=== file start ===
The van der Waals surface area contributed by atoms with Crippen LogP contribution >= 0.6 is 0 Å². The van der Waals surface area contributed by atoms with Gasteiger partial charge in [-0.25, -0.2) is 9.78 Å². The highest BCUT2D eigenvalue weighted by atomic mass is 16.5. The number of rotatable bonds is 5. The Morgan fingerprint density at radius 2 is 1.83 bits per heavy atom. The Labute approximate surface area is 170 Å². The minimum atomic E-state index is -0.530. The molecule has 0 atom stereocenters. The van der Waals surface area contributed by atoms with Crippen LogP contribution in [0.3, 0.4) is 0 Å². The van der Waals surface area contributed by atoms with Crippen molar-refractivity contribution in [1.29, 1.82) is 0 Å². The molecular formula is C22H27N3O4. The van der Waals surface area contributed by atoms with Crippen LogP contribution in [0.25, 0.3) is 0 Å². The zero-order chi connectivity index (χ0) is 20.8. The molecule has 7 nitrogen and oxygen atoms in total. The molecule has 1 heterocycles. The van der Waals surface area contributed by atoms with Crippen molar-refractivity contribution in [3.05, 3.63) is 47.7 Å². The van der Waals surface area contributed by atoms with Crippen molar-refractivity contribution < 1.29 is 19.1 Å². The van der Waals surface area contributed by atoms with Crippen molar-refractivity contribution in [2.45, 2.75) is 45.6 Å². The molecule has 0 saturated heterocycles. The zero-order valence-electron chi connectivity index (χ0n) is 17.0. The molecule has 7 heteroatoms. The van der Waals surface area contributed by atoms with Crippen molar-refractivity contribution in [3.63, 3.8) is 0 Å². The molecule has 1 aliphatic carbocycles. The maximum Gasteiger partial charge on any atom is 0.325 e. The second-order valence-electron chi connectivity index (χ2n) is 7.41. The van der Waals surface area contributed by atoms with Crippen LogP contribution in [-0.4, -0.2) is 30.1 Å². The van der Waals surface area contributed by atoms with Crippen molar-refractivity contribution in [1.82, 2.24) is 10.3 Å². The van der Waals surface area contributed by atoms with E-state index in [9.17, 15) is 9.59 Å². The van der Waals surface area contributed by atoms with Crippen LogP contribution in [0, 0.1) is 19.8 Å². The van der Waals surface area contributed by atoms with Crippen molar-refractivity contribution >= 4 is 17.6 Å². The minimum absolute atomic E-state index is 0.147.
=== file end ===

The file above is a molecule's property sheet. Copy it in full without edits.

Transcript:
The van der Waals surface area contributed by atoms with Crippen LogP contribution >= 0.6 is 0 Å². The van der Waals surface area contributed by atoms with Gasteiger partial charge in [-0.25, -0.2) is 9.78 Å². The highest BCUT2D eigenvalue weighted by atomic mass is 16.5. The number of rotatable bonds is 5. The Morgan fingerprint density at radius 2 is 1.83 bits per heavy atom. The Labute approximate surface area is 170 Å². The minimum atomic E-state index is -0.530. The molecule has 0 atom stereocenters. The van der Waals surface area contributed by atoms with Crippen LogP contribution in [0.3, 0.4) is 0 Å². The van der Waals surface area contributed by atoms with Crippen molar-refractivity contribution in [1.29, 1.82) is 0 Å². The molecular formula is C22H27N3O4. The van der Waals surface area contributed by atoms with Crippen LogP contribution in [0.25, 0.3) is 0 Å². The zero-order chi connectivity index (χ0) is 20.8. The molecule has 7 nitrogen and oxygen atoms in total. The molecule has 1 heterocycles. The van der Waals surface area contributed by atoms with Crippen molar-refractivity contribution in [3.05, 3.63) is 47.7 Å². The van der Waals surface area contributed by atoms with Crippen molar-refractivity contribution < 1.29 is 19.1 Å². The van der Waals surface area contributed by atoms with Crippen molar-refractivity contribution in [2.45, 2.75) is 45.6 Å². The molecule has 0 saturated heterocycles. The zero-order valence-electron chi connectivity index (χ0n) is 17.0. The molecule has 7 heteroatoms. The van der Waals surface area contributed by atoms with Crippen molar-refractivity contribution in [3.63, 3.8) is 0 Å². The molecule has 1 aliphatic carbocycles. The maximum Gasteiger partial charge on any atom is 0.325 e. The second-order valence-electron chi connectivity index (χ2n) is 7.41. The van der Waals surface area contributed by atoms with Crippen LogP contribution in [-0.4, -0.2) is 30.1 Å². The van der Waals surface area contributed by atoms with Crippen molar-refractivity contribution in [1.82, 2.24) is 10.3 Å². The van der Waals surface area contributed by atoms with E-state index in [9.17, 15) is 9.59 Å². The van der Waals surface area contributed by atoms with Crippen LogP contribution in [0, 0.1) is 19.8 Å². The van der Waals surface area contributed by atoms with Crippen molar-refractivity contribution >= 4 is 17.6 Å². The minimum absolute atomic E-state index is 0.147.